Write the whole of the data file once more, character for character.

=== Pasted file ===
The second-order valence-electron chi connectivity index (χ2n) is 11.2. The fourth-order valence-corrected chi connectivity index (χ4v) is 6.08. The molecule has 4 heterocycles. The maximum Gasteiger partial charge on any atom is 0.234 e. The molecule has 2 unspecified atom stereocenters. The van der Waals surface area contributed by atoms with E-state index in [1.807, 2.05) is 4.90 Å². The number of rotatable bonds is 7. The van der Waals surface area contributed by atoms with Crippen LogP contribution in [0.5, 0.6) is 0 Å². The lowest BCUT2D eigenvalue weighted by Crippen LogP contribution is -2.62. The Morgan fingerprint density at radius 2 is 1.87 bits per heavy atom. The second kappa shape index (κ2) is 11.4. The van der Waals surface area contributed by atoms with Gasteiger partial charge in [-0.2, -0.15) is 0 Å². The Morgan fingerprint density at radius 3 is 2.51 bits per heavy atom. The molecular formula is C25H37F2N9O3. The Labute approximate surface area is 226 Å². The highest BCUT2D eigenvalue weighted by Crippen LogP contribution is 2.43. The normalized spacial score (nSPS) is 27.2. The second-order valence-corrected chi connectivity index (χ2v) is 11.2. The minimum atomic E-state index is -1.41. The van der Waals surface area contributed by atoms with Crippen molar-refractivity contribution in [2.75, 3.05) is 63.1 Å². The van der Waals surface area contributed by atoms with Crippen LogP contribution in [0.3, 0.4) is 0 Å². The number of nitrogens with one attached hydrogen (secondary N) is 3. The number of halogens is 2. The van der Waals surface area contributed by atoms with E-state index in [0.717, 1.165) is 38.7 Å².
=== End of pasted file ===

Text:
The second-order valence-electron chi connectivity index (χ2n) is 11.2. The fourth-order valence-corrected chi connectivity index (χ4v) is 6.08. The molecule has 4 heterocycles. The maximum Gasteiger partial charge on any atom is 0.234 e. The molecule has 2 unspecified atom stereocenters. The van der Waals surface area contributed by atoms with E-state index in [1.807, 2.05) is 4.90 Å². The number of rotatable bonds is 7. The van der Waals surface area contributed by atoms with Crippen LogP contribution in [0.5, 0.6) is 0 Å². The lowest BCUT2D eigenvalue weighted by Crippen LogP contribution is -2.62. The Morgan fingerprint density at radius 2 is 1.87 bits per heavy atom. The second kappa shape index (κ2) is 11.4. The van der Waals surface area contributed by atoms with Gasteiger partial charge in [-0.2, -0.15) is 0 Å². The Morgan fingerprint density at radius 3 is 2.51 bits per heavy atom. The molecular formula is C25H37F2N9O3. The Labute approximate surface area is 226 Å². The highest BCUT2D eigenvalue weighted by Crippen LogP contribution is 2.43. The normalized spacial score (nSPS) is 27.2. The second-order valence-corrected chi connectivity index (χ2v) is 11.2. The minimum atomic E-state index is -1.41. The van der Waals surface area contributed by atoms with Crippen molar-refractivity contribution in [2.75, 3.05) is 63.1 Å². The van der Waals surface area contributed by atoms with Crippen LogP contribution in [0.3, 0.4) is 0 Å². The number of nitrogens with one attached hydrogen (secondary N) is 3. The number of halogens is 2. The van der Waals surface area contributed by atoms with E-state index in [0.717, 1.165) is 38.7 Å².